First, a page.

If the wheel or, set of wheels, starts out in say, good condition, as say, NEW, then the process of getting them to a mirror finish is greatly shortened. All that's needed in a situation like that is some rouge and a good wool pad, on a drill. When I say "rouge", there's a good 1/2 dozen rouge types and colors. I won't go into them now but, some are for stainless, some for mild steel, some for aluminum, brass, copper and other soft metals and, there's others. The rouge family is designed mostly for rapid removal of material.

Then there are pastes and liquids. Some pastes, like Semi-Chrome, are good but, will not produce "as fine" of a mirror finish that say, Mothers will. I've used plenty of pastes, liquids and rouges.

What was used on the wheel you see in the picture was a rouge at first, it's the BROWN one made for aluminum. And that got the condition of the wheel close to what you see. Then, I used Zephyr 40, a product that, until recently, was a Costco online only product. It brought the wheel very close to what you see. Then, as a final touch, I used mothers on a rotating foam ball, with my 2500 rpm drill.

Mothers is, (as far as my knowledge and experience takes me) the "finest" (as in very finely ground materials) mix of polishing media that I've found, as a paste. Liquids of course, are finer but, may be too fine for various stages of polishing. And yes, I've used plenty of liquids and, found most of them to perform well. But, as of this time, Mothers is my go-to media for the finish that I'm happy with.
Scott

P.S. I just saw that last post on the use of a standard "Rubber" valve stem. Well, if I'd have thought about it, I'd have asked them to install a bent stainless one but, I didn't so, it'll have to be next time.
Scott
I used a short rubber stem on mine. Worked great, no problems airing up/checking tire.:smile2:
 

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Balancing

Hey Gang,
Well, been a Darksider for quite a few years now and still love it. If any of you might have read my recent thread on brake replacement and break-in, you'll see I had to replace not only the rear brakes but, I replaced the rotor with a nice used one. I'm pretty sure I could turn that original rotor on a lathe and clean things up and, I will at a later date. But, while the wheel was off, and, the tire that I had on there was 8 years old (based on the DOT date on it, not how long I had it on there) and, its tread was down about 75%, I thought what the heck, let's just throw another tire on there.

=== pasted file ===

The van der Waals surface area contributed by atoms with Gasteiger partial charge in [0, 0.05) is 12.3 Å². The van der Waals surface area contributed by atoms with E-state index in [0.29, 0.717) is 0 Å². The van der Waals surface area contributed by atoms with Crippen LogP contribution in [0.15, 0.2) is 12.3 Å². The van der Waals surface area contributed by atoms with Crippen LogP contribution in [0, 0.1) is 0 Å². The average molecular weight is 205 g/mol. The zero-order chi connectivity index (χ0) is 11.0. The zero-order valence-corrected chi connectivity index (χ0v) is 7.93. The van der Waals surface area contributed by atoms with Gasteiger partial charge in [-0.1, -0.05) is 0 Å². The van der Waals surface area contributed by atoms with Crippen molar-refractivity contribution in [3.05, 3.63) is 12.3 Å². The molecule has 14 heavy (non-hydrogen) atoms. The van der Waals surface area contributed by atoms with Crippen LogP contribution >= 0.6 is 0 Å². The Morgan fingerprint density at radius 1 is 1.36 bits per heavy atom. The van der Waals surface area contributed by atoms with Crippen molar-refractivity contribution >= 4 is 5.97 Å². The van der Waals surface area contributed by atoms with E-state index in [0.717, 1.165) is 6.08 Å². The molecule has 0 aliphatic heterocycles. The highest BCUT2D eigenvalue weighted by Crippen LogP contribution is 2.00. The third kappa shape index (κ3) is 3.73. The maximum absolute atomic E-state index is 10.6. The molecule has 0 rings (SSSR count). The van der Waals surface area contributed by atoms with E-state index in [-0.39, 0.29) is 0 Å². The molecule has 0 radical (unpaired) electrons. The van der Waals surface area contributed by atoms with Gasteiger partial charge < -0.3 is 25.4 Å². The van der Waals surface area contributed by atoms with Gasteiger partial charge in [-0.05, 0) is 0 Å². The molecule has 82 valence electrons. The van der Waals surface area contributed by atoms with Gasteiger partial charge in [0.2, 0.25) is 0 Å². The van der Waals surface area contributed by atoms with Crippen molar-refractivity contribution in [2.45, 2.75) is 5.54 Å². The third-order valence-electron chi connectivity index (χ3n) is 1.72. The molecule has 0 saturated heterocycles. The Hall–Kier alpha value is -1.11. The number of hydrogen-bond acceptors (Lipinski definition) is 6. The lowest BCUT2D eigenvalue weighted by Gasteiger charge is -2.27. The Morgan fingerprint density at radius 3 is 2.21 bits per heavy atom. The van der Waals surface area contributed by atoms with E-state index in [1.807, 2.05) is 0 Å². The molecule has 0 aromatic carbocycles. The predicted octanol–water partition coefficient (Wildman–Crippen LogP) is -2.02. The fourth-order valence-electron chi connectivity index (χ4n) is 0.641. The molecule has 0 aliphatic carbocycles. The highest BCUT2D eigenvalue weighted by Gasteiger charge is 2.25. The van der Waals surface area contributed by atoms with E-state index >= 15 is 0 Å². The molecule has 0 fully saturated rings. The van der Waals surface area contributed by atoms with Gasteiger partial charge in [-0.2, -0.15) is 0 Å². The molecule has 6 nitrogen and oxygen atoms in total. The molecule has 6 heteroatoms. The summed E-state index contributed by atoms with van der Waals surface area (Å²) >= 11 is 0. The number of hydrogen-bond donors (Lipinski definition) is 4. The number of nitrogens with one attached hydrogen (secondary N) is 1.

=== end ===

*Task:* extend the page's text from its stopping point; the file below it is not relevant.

So, I looked around at various tires. Discount had a Hancook Optimo 195 60 16 for $86.00. And, they had one in stock. So, I buzzed on down to them and told them I needed a tire for my little trailer. But, I'd never used them for this kind of thing before so, before I paid for anything, I asked that the service writer go take a look at my "trailer wheel" and make sure they could actually remove the old tire and mount the new one on there. "She" said "oh yeah, we can do this, no problem". But, she said, "we won't be able to balance it because the center hole in the wheel was/is too small for our machines to mount on". I said, "no problem" I'll not worry about it".

About 15 minutes later, and a total bill of $117 out the door, I was back on my way home with my new Hancook 195 60 16 Optimo. I then took a couple of hours to polish that (embarrassed to say) neglected rear wheel. Now, take a look at the new tire and, a new face on the wheel.
Scott
I just took my tire and rim to the Bike shop and had them do the balancing. Works well but sometimes takes a lot of weights.
 

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I use a Harbor Freight static balancer for all motorcycle/darkside car tire balancing. It works excellent. P.s I ended up buying the same tire a couple months ago. I agree with the Wiggle comment above. The tire is very pliable in the sidewall. It went on easier than any motorcycle tire I have ever put on. And I have put on plenty using the old tire spoon and rim protector technique. Time honored.....
 

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Discussion Starter #12
Hey gang,
I guess I didn't really finish my story. As far as them, (Discount tire) not being able to balance my tire/wheel assembly, I did it myself. I also have a Harbor Freight balancer. I used to have the static one but, I got rid of it a long time ago. Now, I have this version:

https://www.harborfreight.com/motorcycle-wheel-balancing-stand-98488.html

I got the tire and wheel all cleaned off and polished then, brought out the HF balancer. I have some spare tape weights hanging around. Yeah, the old LEAD styles!! When I first put the assembly on the balancer, the first thing I noticed was/is, the little "Red Dot" is not lined up with the valve stem, as it should be.

https://www.google.com/search?q=Lit...rome..69i57.5555j0j8&sourceid=chrome&ie=UTF-8

But, I wasn't going to to do two things. I was not going to go back to Discount and have them deflate the tire and adjust it. Second, I wasn't going to do it myself either. My thoughts were/are, just leave it as it is and, balance it as needed. So, I adjusted the cones on the balancer so the tire/wheel had zero play and let it find it's own heavy spot. I then started experimenting with my tape weight, 1/4 oz. at a time, until it no longer settled in the same spot every time. It took about 1 full ounce to balance that particular tire. I feel that's not too bad.

Want to see some REAL weight? Take a look at one of my Jeep tire/rim assemblies. Now there's some weight!
Scott